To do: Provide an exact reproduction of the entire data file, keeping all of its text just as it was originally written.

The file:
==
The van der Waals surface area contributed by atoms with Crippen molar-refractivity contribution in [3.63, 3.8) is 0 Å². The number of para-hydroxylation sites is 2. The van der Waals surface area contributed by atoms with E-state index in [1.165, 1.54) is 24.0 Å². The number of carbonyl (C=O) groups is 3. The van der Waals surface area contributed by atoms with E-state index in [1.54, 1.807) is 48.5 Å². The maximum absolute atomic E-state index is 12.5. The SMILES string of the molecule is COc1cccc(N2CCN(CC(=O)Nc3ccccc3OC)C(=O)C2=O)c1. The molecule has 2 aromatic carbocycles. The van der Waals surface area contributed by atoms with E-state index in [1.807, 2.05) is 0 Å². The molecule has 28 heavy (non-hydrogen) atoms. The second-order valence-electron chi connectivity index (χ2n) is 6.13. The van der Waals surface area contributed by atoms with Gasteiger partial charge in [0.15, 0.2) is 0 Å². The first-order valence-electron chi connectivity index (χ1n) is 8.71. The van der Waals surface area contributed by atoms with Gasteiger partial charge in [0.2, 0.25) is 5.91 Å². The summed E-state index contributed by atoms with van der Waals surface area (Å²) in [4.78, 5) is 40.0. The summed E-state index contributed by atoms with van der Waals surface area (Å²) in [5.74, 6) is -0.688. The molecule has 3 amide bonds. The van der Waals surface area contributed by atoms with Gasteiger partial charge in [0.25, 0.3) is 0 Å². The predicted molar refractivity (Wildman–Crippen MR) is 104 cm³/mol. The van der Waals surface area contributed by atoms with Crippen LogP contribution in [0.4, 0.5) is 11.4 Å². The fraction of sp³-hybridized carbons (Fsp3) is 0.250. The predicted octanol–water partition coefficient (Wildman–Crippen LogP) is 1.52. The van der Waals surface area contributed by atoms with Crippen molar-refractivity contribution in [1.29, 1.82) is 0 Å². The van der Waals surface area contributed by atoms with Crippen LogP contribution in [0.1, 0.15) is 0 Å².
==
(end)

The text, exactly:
The van der Waals surface area contributed by atoms with Crippen molar-refractivity contribution in [3.63, 3.8) is 0 Å². The number of para-hydroxylation sites is 2. The van der Waals surface area contributed by atoms with E-state index in [1.165, 1.54) is 24.0 Å². The number of carbonyl (C=O) groups is 3. The van der Waals surface area contributed by atoms with E-state index in [1.54, 1.807) is 48.5 Å². The maximum absolute atomic E-state index is 12.5. The SMILES string of the molecule is COc1cccc(N2CCN(CC(=O)Nc3ccccc3OC)C(=O)C2=O)c1. The molecule has 2 aromatic carbocycles. The van der Waals surface area contributed by atoms with E-state index in [1.807, 2.05) is 0 Å². The molecule has 28 heavy (non-hydrogen) atoms. The second-order valence-electron chi connectivity index (χ2n) is 6.13. The van der Waals surface area contributed by atoms with Gasteiger partial charge in [0.15, 0.2) is 0 Å². The first-order valence-electron chi connectivity index (χ1n) is 8.71. The van der Waals surface area contributed by atoms with Gasteiger partial charge in [0.2, 0.25) is 5.91 Å². The summed E-state index contributed by atoms with van der Waals surface area (Å²) in [4.78, 5) is 40.0. The summed E-state index contributed by atoms with van der Waals surface area (Å²) in [5.74, 6) is -0.688. The molecule has 3 amide bonds. The van der Waals surface area contributed by atoms with Gasteiger partial charge in [0.25, 0.3) is 0 Å². The predicted molar refractivity (Wildman–Crippen MR) is 104 cm³/mol. The van der Waals surface area contributed by atoms with Crippen LogP contribution in [0.4, 0.5) is 11.4 Å². The fraction of sp³-hybridized carbons (Fsp3) is 0.250. The predicted octanol–water partition coefficient (Wildman–Crippen LogP) is 1.52. The van der Waals surface area contributed by atoms with Crippen molar-refractivity contribution in [1.29, 1.82) is 0 Å². The van der Waals surface area contributed by atoms with Crippen LogP contribution in [0.1, 0.15) is 0 Å².